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Me and Mr Brown

Blog | By Ursula Holden | Oct 23, 2019

In 1938 I had trouble passing my school certificate. Unlike my clever sisters and brother, there was no question of university for me. My parents were concerned about ‘what to do with Ursula?’ Instead, I was sent to the Constance Spry Flower School. My mother’s decision was law.

So I went to a boarding house in Earls Court where one of the lodgers had a great influence on me. His Australian accent set him apart; as well as that he was an artist, which gave him mystique.

The lodgers sat at designated tables in the dining-room. I sat with two other student girls. Mr Brown sat alone at a small table just inside the door. He often arrived late and left early, missing pudding. He loved theatre, which explained his absence.

One evening he stood in the hall, warming his hands at the radiator. I joined him. We discussed the recent London fogs, which were new to both of us.

‘So you’re a country girl, are you?’ I was pleased to be seen in that light. I had been brought up in greenbelt land near Guildford. London was a shock: dirty, noisy, crowded – and now fog.

On rare occasions Mr Brown stayed for coffee served in the drawing-room after supper. He liked to pass the small cups and saucers around. This custom was typically English, he thought. One evening he and I were alone after the rest had left. I was on the sofa opposite him.

‘I could paint you, and enter it for the Academy,’ he said. I glowed. I wasn’t used to compliments. I knew nothing about the Academy. Where and what was it? He said he would like to show me some pictures and suggested meeting in the National Gallery.

I got lost, taking the wrong bus and arriving late. There he was at the top of the steps. We went in. I had dressed with care but he ignored my green hat with the big brim the same colour as my dress; his only concern was the paintings on the walls. He pointed, he explained. Would he suggest supper later – or a cup of tea?

He didn’t but paid my fare back to Earls Court (threepence). On the way he offered to teach me Italian, the language of the operas he loved. I learnt three ways of saying goodbye: addio, arrivederci, arrivederla. With my consistently absent parents, ‘goodbyes’ had haunted me all my life.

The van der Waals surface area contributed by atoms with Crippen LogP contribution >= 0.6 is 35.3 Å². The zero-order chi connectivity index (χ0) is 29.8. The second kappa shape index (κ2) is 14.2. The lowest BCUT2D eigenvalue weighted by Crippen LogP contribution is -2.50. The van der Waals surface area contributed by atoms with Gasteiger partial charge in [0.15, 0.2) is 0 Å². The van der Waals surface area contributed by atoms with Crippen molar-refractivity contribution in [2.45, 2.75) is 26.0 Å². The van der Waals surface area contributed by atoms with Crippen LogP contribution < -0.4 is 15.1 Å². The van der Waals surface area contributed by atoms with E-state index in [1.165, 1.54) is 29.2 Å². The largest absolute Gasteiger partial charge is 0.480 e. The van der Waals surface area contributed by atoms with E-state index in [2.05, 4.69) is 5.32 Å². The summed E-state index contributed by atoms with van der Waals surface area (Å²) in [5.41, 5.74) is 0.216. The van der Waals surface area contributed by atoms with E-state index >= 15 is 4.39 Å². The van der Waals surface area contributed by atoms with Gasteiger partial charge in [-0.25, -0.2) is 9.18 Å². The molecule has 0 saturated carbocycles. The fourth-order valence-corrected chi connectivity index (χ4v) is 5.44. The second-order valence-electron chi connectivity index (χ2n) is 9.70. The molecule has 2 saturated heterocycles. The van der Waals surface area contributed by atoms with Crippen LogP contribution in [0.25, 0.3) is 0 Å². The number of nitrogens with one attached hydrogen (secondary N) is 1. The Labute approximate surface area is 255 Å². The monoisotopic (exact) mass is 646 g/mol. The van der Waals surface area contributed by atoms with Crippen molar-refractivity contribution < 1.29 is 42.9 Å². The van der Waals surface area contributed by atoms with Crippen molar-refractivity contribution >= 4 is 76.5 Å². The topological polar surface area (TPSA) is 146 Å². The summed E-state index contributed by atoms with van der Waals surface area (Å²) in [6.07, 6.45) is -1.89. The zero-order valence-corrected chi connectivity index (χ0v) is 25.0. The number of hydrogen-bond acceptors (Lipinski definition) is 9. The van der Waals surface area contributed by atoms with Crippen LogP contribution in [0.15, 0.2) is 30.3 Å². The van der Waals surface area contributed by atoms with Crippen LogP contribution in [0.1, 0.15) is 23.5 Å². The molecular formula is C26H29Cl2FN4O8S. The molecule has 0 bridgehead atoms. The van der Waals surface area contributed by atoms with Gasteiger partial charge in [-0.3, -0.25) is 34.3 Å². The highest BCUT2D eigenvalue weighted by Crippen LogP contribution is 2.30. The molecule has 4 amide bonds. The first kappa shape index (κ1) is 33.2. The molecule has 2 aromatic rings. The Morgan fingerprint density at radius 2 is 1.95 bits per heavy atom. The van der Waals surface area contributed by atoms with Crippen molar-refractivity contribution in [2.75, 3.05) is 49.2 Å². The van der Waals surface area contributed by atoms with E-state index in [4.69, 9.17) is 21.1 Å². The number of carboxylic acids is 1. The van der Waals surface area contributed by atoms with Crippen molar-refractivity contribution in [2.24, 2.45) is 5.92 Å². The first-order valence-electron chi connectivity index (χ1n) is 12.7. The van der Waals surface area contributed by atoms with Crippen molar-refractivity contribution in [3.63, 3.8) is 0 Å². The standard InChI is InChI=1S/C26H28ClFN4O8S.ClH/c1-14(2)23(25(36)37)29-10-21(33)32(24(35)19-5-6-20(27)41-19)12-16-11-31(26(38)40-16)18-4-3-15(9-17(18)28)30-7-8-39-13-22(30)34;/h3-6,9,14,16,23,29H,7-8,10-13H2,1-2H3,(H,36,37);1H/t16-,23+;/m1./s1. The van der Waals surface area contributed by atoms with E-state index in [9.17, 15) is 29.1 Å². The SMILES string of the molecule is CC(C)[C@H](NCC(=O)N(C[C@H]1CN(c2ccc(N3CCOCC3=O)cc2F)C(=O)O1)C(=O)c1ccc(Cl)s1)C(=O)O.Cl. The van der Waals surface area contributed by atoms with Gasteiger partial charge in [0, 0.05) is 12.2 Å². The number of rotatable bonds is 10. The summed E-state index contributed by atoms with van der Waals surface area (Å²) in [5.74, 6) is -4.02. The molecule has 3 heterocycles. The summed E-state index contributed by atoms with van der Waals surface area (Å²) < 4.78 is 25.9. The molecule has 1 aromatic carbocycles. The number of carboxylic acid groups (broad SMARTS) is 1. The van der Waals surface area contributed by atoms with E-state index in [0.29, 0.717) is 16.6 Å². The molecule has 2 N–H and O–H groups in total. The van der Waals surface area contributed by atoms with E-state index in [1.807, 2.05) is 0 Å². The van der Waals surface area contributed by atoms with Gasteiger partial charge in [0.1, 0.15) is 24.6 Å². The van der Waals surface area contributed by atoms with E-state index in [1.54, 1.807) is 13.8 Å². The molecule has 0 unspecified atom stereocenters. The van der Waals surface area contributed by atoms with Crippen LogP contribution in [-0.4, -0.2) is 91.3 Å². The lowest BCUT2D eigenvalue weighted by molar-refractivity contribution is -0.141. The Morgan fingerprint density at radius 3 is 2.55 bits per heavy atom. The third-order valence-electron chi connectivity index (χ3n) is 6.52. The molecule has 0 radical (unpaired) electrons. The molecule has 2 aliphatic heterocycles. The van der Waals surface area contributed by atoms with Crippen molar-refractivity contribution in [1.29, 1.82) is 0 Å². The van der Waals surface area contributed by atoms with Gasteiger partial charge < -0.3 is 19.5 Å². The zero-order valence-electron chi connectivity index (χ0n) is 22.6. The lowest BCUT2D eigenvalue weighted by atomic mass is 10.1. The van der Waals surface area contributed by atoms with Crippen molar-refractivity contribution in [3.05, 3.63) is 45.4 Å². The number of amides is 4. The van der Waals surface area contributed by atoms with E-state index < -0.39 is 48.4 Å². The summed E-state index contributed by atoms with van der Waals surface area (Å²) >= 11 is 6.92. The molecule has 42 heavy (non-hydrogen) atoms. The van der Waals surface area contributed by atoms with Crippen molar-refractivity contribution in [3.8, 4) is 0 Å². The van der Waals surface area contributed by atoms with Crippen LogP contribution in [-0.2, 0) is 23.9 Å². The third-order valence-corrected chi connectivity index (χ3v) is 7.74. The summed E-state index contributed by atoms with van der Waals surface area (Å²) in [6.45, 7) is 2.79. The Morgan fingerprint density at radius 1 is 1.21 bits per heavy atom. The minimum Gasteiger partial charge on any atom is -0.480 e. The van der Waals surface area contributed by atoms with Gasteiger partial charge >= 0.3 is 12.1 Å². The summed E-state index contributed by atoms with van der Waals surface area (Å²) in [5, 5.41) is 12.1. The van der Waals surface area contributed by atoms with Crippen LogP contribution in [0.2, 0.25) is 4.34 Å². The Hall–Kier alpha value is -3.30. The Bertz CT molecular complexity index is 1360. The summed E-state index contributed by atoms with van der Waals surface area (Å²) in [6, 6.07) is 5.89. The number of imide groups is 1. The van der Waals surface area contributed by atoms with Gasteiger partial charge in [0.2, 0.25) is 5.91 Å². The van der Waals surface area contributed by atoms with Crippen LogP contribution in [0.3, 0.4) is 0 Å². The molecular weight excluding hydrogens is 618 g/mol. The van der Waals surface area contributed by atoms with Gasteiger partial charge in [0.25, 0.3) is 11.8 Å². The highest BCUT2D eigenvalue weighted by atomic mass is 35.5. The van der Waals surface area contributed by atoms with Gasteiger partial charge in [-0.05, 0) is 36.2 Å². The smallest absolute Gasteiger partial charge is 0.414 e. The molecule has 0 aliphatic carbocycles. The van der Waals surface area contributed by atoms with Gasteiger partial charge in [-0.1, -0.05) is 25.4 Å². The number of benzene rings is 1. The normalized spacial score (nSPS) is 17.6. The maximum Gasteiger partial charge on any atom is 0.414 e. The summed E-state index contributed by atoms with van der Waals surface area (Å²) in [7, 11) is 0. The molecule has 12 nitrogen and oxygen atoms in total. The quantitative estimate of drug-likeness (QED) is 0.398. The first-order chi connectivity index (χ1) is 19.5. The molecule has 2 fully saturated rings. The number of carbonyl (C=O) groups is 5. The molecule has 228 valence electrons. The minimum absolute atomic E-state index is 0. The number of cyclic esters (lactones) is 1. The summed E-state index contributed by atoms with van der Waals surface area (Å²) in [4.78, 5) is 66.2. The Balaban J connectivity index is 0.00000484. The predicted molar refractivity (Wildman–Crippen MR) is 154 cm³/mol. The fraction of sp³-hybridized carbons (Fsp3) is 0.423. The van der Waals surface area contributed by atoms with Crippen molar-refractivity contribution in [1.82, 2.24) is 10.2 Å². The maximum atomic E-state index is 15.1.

Later he said he couldn’t look at me without longing for a pencil – if he could have me for a year, he might knock some sense into me. I said nothing.

He played the piano one evening in the sitting room while he sang ‘Your Tiny Hand Is Frozen’. Then he sat by me, taking my hand. The owner of the establishment peered around the door, not speaking, leaving the door open. ‘Checking on us,’ he said.

One day his table was bare. He was unwell, they said. He was in his room, in bed, looking flushed. ‘Come in, Ursula mia.’ I offered to read to him. We both loved Hans Andersen. I had the book. I went to my room to fetch it.

The owner was outside. ‘You mustn’t go into Mr Brown’s room. We are responsible. Your mother would not approve.’ Of course she wouldn’t – she would be horrified. I went back and told him I couldn’t come in. He looked angry as he put out his hand. ‘Come here, Ursula.’ I wanted to touch, to hug, to make him better any way he chose. Instead, I went back to put Hans Andersen away.

The flower school closed that summer. No more making wreaths, bouquets and floral sprays for me. I joined my family for the usual seaside holiday in Swanage.

Hitler was causing concern in Europe. Never mind him, my concern was getting back to Mr Brown. Instead, war was declared and life was never the same. I collected my clothes and books from the house in Earls Court, praying that he might be there. He wasn’t.

Before I joined the Women’ Royal Naval Service, I learnt to type in Guildford. I loved others, but nothing compared with the obsession I had for Mr Brown. I never saw him again.

He returned to Australia. He wrote describing his sea voyage on the Orontes, where he’d written and produced a pantomime to amuse the children on board. ‘So poor Cinderella was left alone, sitting sadly on the cold grey stone. Only the mice with grey green eyes watch Cinderella as she softly cries.’

Vincent Brown became known as the first modern Queensland painter. He died in 2001 aged 100.

My mother died in 1963. When lying ill, she said: ‘You could write. I feel it.’ She might not have liked what I do but her words felt like a blessing.

Both she and Vincent Brown influenced me in different ways. Like lodestars, they lit my path.